Low 24-Hour Adiponectin and High Nocturnal Leptin Concentrations in a Case-Control Study of Community-Dwelling Premenopausal Women With Major Depressive Disorder: The Premenopausal, Osteopenia/Osteoporosis, Women, Alendronate, Depression (POWER) Study
J Clin Psychiatry 2010;71(8):1079-1087
© Copyright 2016 Physicians Postgraduate Press, Inc.
Purchase This PDF for $40.00
If you are not a paid subscriber, you may purchase the PDF.
(You'll need the free Adobe Acrobat Reader.)
Receive immediate full-text access to JCP. You can subscribe to JCP online-only ($86) or print + online ($156 individual).
With your subscription, receive a free PDF collection of the NCDEU Festschrift articles. Hurry! This offer ends December 31, 2011.
If you are a paid subscriber to JCP and do not yet have a username and password, activate your subscription now.
As a paid subscriber who has activated your subscription, you have access to the HTML and PDF versions of this item.
Click here to login.
Did you forget your password?
Still can't log in? Contact the Circulation Department at 1-800-489-1001 x4 or send email
Objective: Major depressive disorder (MDD) is associated with immune system dysfunction and disruption of multiple circadian systems. Adiponectin is an adipocytokine with anti-inflammatory and antiatherogenic effects. Circulating concentrations are inversely related to adiposity and risks of metabolic syndrome and diabetes mellitus. Our goals were (1) to establish whether premenopausal women with MDD exhibit decreased plasma adiponectin concentrations and/or disruption of circadian adiponectin rhythmicity; (2) to assess whether there is a relationship between adiponectin and MDD; and (3) to explore the temporal relationships among adiponectin, leptin, corticotropin, and cortisol secretion.
Method: We conducted a case-control study of community-dwelling premenopausal women with DSM-IV MDD (n = 23) and age- and body mass index (BMI)–matched control subjects (n = 23). Main outcome measures were circulating concentrations of adiponectin, leptin, corticotropin, and cortisol measured hourly for 24 hours. Subjects were recruited from July 1, 2001, to February 28, 2003.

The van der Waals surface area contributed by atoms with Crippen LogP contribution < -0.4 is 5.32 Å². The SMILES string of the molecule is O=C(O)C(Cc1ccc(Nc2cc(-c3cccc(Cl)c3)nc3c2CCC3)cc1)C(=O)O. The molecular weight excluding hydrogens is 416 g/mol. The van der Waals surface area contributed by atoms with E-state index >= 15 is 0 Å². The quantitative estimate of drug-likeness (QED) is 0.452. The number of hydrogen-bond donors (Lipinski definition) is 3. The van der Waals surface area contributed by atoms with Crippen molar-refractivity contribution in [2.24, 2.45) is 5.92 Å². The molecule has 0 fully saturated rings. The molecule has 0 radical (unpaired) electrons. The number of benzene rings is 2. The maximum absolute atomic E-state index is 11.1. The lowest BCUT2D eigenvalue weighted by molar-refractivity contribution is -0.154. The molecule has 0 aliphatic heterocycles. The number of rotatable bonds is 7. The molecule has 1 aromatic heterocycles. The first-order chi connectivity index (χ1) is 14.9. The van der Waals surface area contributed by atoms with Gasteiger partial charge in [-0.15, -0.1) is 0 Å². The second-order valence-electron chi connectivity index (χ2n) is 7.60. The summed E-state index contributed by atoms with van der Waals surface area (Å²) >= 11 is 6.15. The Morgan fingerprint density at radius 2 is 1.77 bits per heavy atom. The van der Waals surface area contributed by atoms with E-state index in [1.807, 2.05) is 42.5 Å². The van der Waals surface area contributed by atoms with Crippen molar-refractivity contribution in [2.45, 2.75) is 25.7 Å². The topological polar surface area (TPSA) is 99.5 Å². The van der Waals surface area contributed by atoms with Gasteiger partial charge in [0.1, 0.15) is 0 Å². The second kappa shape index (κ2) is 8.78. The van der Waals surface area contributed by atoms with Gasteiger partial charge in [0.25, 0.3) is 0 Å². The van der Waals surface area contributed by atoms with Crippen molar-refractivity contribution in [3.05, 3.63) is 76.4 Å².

Results: Women with MDD had approximately 30% lower mean 24-hour concentration of adiponectin than did control subjects. Adiponectin concentration was inversely related to depression severity and total duration of disease, suggesting a causal link. In contrast, mean nocturnal leptin concentration was higher in the MDD versus control groups. Mean leptin concentration was inversely related to cortisol and adiponectin concentrations, both in subjects with depression and in control subjects. In cross-correlation analyses, the relationship between corticotropin and cortisol concentrations was stronger in women with MDD than in control subjects, a finding consistent with hypothalamic-pituitary-adrenal (HPA) axis activation in MDD.
Conclusions: In premenopausal women with MDD, reduced daily adiponectin production may increase the risk of diabetes mellitus, and elevated leptin may contribute to osteoporosis.
J Clin Psychiatry 2010;71(8):1079–1087
Submitted: April 27, 2009; accepted November 17, 2009.
Online ahead of print: May 18, 2010 (doi:10.4088/JCP.09m05314blu).
Corresponding author: Giovanni Cizza, MD, PhD, MHSc, NIDDK/NIH, Bldg 10, CRC, Rm 6-3940, Bethesda, MD 20892-1613 (firstname.lastname@example.org).